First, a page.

"Isigogo sigoqwa simanzi – You can only change someone’s mindset before something else occupies their minds,” said Hon. Ruth Labode, Zimbabwe Member of Parliament. “Parliamentarians come to parliament with their minds already influenced by certain religious, cultural, social and political perspectives. Hence, advocates must strike while the iron is hot, start building capacity and informing parliamentarians as early as possible.”

The symposium provided an opportunity to share and discuss lessons drawn from the Linking Policy to Programming project, a regional initiative implemented by UNDP, AMSHeR and HEARD that is working to reduce HIV risk and improve sexual and reproductive health outcomes for young key populations in SADC countries (Angola, Madagascar, Mozambique, Zambia and Zimbabwe). Funding for the project is provided through the Netherlands Ministry of Foreign Affairs.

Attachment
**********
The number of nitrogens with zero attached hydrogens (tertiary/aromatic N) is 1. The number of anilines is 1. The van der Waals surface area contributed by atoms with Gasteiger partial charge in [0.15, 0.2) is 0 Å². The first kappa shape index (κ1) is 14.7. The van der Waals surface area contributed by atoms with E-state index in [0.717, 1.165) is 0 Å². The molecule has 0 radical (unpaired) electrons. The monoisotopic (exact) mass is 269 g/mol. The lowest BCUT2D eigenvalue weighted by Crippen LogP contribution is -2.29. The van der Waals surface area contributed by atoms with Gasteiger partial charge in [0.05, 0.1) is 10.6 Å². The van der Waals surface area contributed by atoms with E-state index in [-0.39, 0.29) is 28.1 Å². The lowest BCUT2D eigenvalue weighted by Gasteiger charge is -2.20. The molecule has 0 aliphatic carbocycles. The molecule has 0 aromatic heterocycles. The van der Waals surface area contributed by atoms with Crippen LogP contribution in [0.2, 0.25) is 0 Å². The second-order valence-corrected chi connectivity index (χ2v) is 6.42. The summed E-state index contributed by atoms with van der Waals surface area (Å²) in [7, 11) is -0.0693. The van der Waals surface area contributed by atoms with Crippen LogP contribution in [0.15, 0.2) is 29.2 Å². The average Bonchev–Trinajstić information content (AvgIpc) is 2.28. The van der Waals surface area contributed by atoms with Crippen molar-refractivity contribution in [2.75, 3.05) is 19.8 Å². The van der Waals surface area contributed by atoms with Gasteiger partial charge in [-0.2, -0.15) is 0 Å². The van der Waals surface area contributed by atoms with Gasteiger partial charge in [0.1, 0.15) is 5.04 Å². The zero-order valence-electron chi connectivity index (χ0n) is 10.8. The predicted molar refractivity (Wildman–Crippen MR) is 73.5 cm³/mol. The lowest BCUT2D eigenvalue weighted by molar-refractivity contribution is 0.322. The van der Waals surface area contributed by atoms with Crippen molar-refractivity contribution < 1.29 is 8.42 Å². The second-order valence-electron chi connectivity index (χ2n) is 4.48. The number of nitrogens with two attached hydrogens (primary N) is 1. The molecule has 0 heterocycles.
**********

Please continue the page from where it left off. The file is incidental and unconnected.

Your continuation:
“Our central task is to convert the high ideals and laudable goals expressed in legal and political innovations into a real and sustained difference in the lives of those most at risk,” said Professor Nana Poku, HEARD. “All of the participants recognized the need for a holistic and multi-pronged approach that engages the community as fully as possible – parents, educators, medical professionals, traditional and religious leaders – and of course, young people themselves. The challenges are considerable, but so too is the shared determination to ensure the safety, health and well-being of the most vulnerable among us as well as our larger communities.”